Miles Halter is fascinated by famous last words and tired of his safe life at home. He leaves for boarding school to seek what the dying poet Francois Rabelais called the “Great Perhaps.” Much awaits Miles at Culver Creek, including Alaska Young. Clever, funny, screwed-up, and dead sexy, Alaska will pull Miles into her labyrinth and catapult him into the Great Perhaps. -(summary from Goodreads.com)
My Thoughts: Looking For Alaska is John Green’s first novel, and an amazing debut is was. It afforded Mr. Green the 2006 Printz Award for excellence in young adult literature, thus making it a perfect choice for the Award Winning Reads Challenge.
Let me just start by saying that John Green is my favorite young adult writer. He has not written as many books as some of the others, but a couple of the ones he has written are so powerful they leave me speechless months after I have finished them. Mr. Green writes to every young person, not just the pretty ones or the popular ones, and I think his books are so amazing because of that.
About halfway through the book, something happens. So the first half of the book is the ‘before‘ and the second half of the book is the ‘after.’ Within the first three pages, I was emotionally attached to Miles, and the attachment grew from there. I felt connected to Miles’ friends, and I wanted his crush to like him back. I was really rooting for him.
When the big thing happened, it really changed the dynamic of the book in an interesting way. In the span of a page or two, Miles changed as a person/character. As a reader, we saw his life, his priorities, and his dreams just completely rearrange. I have often heard people in real life say that one’s character is determined by his or her response to life’s situations, and Miles was a perfect demonstration of this. The rest of the book was spent building on his character. I do not think he is fully evolved as a person by the end of the book, because he is such a young guy and the big event is still so recent at that point, but the evolution is so evident.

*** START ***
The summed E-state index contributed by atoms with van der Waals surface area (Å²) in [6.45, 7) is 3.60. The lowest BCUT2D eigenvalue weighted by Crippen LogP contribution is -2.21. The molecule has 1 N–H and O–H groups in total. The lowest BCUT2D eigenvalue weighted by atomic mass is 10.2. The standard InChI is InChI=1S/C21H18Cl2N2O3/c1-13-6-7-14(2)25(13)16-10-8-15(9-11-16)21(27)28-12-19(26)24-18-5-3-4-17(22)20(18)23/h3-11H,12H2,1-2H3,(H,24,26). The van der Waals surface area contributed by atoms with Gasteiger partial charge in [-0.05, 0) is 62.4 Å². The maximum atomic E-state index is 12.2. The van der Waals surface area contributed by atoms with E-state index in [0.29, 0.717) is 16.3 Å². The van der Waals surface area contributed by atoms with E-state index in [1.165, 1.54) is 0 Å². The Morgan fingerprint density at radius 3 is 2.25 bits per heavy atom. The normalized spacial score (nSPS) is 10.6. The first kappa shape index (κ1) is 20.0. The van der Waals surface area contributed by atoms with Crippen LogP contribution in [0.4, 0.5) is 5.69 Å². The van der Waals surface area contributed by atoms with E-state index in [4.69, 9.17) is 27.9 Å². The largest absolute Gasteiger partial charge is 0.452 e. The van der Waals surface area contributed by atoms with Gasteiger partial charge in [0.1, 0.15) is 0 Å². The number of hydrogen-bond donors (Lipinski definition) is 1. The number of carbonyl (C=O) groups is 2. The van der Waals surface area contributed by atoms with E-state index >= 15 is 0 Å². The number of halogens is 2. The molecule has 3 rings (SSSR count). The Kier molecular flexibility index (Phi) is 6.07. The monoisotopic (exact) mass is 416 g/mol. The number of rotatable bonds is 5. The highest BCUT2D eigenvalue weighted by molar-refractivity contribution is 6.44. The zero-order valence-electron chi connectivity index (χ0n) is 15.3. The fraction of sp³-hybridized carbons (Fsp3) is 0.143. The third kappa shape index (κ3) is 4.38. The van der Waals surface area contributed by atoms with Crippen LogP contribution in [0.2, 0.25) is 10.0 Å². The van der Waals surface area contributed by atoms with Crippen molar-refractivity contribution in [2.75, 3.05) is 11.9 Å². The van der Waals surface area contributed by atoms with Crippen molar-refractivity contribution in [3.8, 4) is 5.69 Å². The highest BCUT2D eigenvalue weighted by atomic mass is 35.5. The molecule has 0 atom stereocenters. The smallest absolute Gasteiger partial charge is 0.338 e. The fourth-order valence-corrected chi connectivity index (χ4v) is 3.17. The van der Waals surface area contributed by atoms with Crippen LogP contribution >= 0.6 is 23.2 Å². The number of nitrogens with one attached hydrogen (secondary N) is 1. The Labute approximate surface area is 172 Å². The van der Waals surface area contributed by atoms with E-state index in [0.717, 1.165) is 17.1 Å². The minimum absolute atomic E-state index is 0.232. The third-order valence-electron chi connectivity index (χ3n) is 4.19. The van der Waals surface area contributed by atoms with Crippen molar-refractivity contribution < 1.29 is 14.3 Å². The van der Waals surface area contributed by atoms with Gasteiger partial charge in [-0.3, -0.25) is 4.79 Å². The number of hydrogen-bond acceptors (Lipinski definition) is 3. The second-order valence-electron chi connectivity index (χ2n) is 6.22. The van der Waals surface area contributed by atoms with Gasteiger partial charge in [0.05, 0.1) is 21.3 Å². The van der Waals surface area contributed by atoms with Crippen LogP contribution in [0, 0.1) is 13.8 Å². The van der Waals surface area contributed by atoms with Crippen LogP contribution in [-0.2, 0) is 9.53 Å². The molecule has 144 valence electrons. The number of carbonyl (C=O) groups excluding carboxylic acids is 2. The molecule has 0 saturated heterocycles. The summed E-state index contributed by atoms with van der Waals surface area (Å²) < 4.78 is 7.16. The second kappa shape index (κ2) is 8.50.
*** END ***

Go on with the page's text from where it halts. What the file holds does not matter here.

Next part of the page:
Not only did Miles evolve as a person, but he had a lot to deal with. There is not a lot that I can reveal about this without spoiling the plot, so I apologize profusely for being so vague. Let me rephrase by saying that Mr. Green is famous (at least to me) for taking young people, who are already going through a lot just by being young and growing up, but adding hard/different/stressful/strange life circumstances to their lives….and then writing about how they deal with it.
I want to stand in front of the book-blog-reading world at a podium with a microphone and say loudly to the audience about Looking For Alaska: THIS BOOK REPRESENTS HOW LIFE IS. Life sometimes happens this way. We live, we go to school or work, we make friends, we get boyfriends or girlfriends or husbands or wives, we get attached to people…and things just happen sometimes. Sometimes life is great and sometimes life stinks. Sometimes life is great and something completely out-of-left-field comes up and rocks our world. It is then, at those moments, that our true character comes out and we are forced to grow up and make decisions and in some cases, move on.
I want people to read this book and be as affected by it as I am. (Then I want them to go read John Green’s Paper Towns and be affected by that one too, because it is just as good and profound.) Then I want them to tell other people about it so more people will read it. I love it that much.
When I read John Green’s books, I am reading from a different perspective than his intended audience, and I fully understand that. But I think that is really cool. I am not a young-young adult anymore. I have a bit of life experience behind me. THAT is why I can say confidently that this book represents how life is sometimes and that it should be read. There are some emotional moments in it, but there are some really happy and funny ones too.
At this point, I just feel like I am rambling and not doing this book any justice at all. It is way way at the top of my all-time favorites list, as is the author. I recommend it to everyone, young and not-so-young. There are a few things in the book that may not be totally suitable for very young readers, so for the younger audiences parents should use some discretion.